The vagabond does not have any expectations regarding his life because he is essentially content with the status quo (the way things are now or the current state of affairs). He is happy to travel by himself, enjoying nature and the fruits of nature. All he wants is to be left alone to enjoy the life he loves:
Bed in the bush with stars to see,
Bread I dip in the river --
There's the life for a man like me,
There's the life for ever.
While many of us may never attain the kind of wealth the vagabond philosophically eschews, we are nevertheless surprised at his equally persistent refusal to seek out hope, friendship, or love. His focus on travel and the enjoyment of his idyllic lifestyle is highlighted in his refusal to bow to the challenges autumn and winter bring. I hear him adamantly defending his right to choose the kind of life he prefers to live. So, the vagabond doesn't seem to have any expectations for his life because he has ceased to crave the things which will prevent his self-actualization (self-fulfillment through independence, creativity, and spontaneity).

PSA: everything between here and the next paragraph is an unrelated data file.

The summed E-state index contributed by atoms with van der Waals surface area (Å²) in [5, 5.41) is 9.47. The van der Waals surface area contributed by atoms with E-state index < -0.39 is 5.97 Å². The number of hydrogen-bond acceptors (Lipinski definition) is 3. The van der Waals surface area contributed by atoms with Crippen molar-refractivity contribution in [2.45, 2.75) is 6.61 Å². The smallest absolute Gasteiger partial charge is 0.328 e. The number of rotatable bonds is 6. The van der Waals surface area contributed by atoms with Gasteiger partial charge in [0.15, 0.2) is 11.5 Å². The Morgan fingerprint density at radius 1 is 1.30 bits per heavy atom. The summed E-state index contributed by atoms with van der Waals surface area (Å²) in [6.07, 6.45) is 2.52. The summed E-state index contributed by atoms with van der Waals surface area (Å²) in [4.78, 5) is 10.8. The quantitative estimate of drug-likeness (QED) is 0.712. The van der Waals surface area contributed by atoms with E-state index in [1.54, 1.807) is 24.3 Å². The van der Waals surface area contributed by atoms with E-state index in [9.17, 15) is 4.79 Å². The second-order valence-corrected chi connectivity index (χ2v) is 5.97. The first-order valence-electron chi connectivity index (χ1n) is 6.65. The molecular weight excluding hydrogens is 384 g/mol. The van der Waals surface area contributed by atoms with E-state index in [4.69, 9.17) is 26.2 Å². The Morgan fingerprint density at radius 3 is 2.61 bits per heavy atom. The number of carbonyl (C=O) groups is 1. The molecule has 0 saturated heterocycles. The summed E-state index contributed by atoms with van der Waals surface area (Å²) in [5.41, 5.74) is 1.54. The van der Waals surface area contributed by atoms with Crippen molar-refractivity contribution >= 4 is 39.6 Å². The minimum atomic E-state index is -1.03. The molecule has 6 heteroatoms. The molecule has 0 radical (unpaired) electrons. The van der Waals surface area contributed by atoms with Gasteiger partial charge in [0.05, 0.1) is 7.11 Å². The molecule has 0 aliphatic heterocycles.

What is self-actualization?Throughout history, many who espouse the tenets of asceticism will attest to the rejection of worldly and physical pleasures to attain particular goals. For example, ancient Roman athletes abstained from sexual and other physical pleasures in order to retain their physical prowess during competitions. The Stoics themselves refrained from sensual pleasures, and ascetics from the Buddhist, Hindu, and Christian faiths have equally denounced the ephemeral qualities of physical and earthly pleasures. Perhaps the vagabond practices a sort of asceticism; however, his personal goals remain a mystery to us.All I ask, the heaven above And the road below me.